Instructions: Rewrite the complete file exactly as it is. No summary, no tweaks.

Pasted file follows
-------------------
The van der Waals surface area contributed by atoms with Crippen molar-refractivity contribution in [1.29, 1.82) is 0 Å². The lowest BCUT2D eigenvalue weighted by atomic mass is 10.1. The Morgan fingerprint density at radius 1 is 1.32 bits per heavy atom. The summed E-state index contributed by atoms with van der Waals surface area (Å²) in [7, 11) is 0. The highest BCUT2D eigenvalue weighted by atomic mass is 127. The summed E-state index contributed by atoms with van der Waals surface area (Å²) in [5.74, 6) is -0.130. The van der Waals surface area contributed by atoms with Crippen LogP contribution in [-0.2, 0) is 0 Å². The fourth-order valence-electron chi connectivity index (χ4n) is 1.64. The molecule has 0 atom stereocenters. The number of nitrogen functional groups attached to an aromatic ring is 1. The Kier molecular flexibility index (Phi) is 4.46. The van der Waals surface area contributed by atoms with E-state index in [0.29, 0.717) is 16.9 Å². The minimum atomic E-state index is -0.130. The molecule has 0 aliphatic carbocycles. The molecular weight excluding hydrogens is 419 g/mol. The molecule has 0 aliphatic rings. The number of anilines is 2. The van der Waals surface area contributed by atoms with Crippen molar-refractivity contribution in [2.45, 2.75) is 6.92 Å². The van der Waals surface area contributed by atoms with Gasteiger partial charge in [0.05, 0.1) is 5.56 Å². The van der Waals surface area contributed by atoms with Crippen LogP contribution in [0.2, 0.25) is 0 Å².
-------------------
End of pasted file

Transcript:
The van der Waals surface area contributed by atoms with Crippen molar-refractivity contribution in [1.29, 1.82) is 0 Å². The lowest BCUT2D eigenvalue weighted by atomic mass is 10.1. The Morgan fingerprint density at radius 1 is 1.32 bits per heavy atom. The summed E-state index contributed by atoms with van der Waals surface area (Å²) in [7, 11) is 0. The highest BCUT2D eigenvalue weighted by atomic mass is 127. The summed E-state index contributed by atoms with van der Waals surface area (Å²) in [5.74, 6) is -0.130. The van der Waals surface area contributed by atoms with Crippen LogP contribution in [-0.2, 0) is 0 Å². The fourth-order valence-electron chi connectivity index (χ4n) is 1.64. The molecule has 0 atom stereocenters. The number of nitrogen functional groups attached to an aromatic ring is 1. The Kier molecular flexibility index (Phi) is 4.46. The van der Waals surface area contributed by atoms with E-state index in [0.29, 0.717) is 16.9 Å². The minimum atomic E-state index is -0.130. The molecule has 0 aliphatic carbocycles. The molecular weight excluding hydrogens is 419 g/mol. The molecule has 0 aliphatic rings. The number of anilines is 2. The van der Waals surface area contributed by atoms with Crippen molar-refractivity contribution in [2.45, 2.75) is 6.92 Å². The van der Waals surface area contributed by atoms with Gasteiger partial charge in [0.05, 0.1) is 5.56 Å². The van der Waals surface area contributed by atoms with Crippen LogP contribution in [0.2, 0.25) is 0 Å².